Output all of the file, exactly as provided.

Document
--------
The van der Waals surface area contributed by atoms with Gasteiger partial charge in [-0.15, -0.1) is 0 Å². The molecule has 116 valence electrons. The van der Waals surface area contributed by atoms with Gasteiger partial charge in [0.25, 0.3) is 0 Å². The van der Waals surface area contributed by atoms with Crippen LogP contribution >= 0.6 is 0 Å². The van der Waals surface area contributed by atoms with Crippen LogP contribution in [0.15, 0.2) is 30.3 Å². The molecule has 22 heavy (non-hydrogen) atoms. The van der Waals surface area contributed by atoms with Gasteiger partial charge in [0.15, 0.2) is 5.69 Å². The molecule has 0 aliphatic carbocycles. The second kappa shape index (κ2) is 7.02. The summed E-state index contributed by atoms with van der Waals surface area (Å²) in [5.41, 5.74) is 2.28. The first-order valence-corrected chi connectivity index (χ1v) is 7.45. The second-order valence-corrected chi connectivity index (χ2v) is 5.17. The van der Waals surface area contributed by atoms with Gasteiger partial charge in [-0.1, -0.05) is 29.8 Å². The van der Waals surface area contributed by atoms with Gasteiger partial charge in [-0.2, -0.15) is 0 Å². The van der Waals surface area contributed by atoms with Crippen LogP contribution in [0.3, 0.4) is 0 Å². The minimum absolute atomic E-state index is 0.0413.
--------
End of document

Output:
The van der Waals surface area contributed by atoms with Gasteiger partial charge in [-0.15, -0.1) is 0 Å². The molecule has 116 valence electrons. The van der Waals surface area contributed by atoms with Gasteiger partial charge in [0.25, 0.3) is 0 Å². The van der Waals surface area contributed by atoms with Crippen LogP contribution >= 0.6 is 0 Å². The van der Waals surface area contributed by atoms with Crippen LogP contribution in [0.15, 0.2) is 30.3 Å². The molecule has 22 heavy (non-hydrogen) atoms. The van der Waals surface area contributed by atoms with Gasteiger partial charge in [0.15, 0.2) is 5.69 Å². The molecule has 0 aliphatic carbocycles. The second kappa shape index (κ2) is 7.02. The summed E-state index contributed by atoms with van der Waals surface area (Å²) in [5.41, 5.74) is 2.28. The first-order valence-corrected chi connectivity index (χ1v) is 7.45. The second-order valence-corrected chi connectivity index (χ2v) is 5.17. The van der Waals surface area contributed by atoms with Gasteiger partial charge in [-0.1, -0.05) is 29.8 Å². The van der Waals surface area contributed by atoms with Gasteiger partial charge in [-0.2, -0.15) is 0 Å². The van der Waals surface area contributed by atoms with Crippen LogP contribution in [0.3, 0.4) is 0 Å². The minimum absolute atomic E-state index is 0.0413.